Results of a coronavirus test typically are available within three days. Tuomi says he hopes the results window for the test can be narrowed to between one and two days by the end of April.

"As a patient-advocate company, we are uniquely poised to be part of the testing shortage solution in Texas," Tuomi says in a March 23 release announcing the Imaware coronavirus swab test. "Our online platform, telemedicine partner, and in-home sample collection empower patients to take control of their health and access COVID-19 testing from the comfort of home."

Founded in 2018, Imaware employs 14 people. Others involved in the testing process, such as in-home testing clinicians and telemedicine experts, work for third-party partners. As the company adds to its testing lineup, Tuomi envisions the workforce rising to around 30 to 40 people by the end of 2020.

Earlier this year, Imaware (whose legal name is Microdrop LLC) had concentrated on home-based remote screening and monitoring for conditions like celiac disease and heart disease. But once it became clear that the coronavirus pandemic would be striking the U.S., the company shifted to coronavirus testing and, now, to antibody testing.

Before Imaware jumped into coronavirus testing, Tuomi performed a swab test on himself and realized that it wasn't feasible for anyone to do self-testing. On top of that, evidence surfaced that self-collection of test samples was producing a lot of false-negative results, he says. Subsequently, the federal government blocked self-testing for the coronavirus.

Today, health care professionals handle Imaware's at-home coronavirus testing and will handle the at-home antibody testing. The testing initially launched in Houston then expanded to the rest of Texas.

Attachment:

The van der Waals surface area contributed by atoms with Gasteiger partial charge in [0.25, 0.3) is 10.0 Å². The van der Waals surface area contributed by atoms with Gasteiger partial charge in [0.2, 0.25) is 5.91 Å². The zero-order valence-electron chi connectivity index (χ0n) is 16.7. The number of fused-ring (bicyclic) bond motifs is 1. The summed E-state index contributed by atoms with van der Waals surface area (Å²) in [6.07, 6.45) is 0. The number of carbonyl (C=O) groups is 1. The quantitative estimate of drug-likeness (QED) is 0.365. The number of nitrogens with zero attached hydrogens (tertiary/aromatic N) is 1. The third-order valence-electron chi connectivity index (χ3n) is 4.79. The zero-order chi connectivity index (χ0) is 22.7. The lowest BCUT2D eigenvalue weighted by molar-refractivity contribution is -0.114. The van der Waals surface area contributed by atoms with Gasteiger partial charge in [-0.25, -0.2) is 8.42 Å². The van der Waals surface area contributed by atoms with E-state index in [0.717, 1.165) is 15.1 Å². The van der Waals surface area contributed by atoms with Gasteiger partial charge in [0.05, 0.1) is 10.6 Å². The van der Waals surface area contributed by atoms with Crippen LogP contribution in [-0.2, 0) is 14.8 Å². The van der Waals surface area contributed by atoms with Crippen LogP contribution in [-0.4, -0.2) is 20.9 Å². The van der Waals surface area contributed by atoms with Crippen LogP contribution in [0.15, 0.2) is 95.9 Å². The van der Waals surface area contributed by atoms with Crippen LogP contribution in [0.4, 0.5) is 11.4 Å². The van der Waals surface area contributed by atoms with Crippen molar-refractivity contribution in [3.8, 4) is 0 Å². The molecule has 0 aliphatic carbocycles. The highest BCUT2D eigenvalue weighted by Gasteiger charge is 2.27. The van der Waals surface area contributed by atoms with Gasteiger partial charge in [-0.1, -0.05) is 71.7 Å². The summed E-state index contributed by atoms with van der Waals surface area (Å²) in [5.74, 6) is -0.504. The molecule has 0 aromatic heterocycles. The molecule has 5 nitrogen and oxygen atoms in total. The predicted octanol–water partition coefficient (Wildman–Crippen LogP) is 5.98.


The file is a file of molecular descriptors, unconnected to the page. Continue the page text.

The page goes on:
Tens of thousands of people have done coronavirus self-assessments through Imaware's online tool, Tuomi says. Far fewer people — in the hundreds — have actually fallen into high-risk categories based on the self-assessments and then have qualified for testing.

Tuomi says that as testing capabilities grow, Imaware will be able to accommodate people who fit into medium-risk coronavirus categories. Also, the company plans to offer its coronavirus test in states that neighbor Texas. Imaware hopes to provide its antibody test throughout the U.S.

In tandem with the public testing, Imaware teamed up with Austin-based energy tech startup RigUp to enable daily coronavirus screening at oil and gas jobsites. Imaware and RigUp are piloting the screening with several RigUp customers; they hope it eventually can be supplied nationwide.

"A cornerstone of the Imaware solution is the patient-centric approach offering superior telemedicine care from diagnosis to recovery," Tuomi says.

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Building Houston

 
 

Adrianne Stone has joined Capital Factory's Houston operations as the company prioritizes digital startup interaction. Photo courtesy of Capital Factory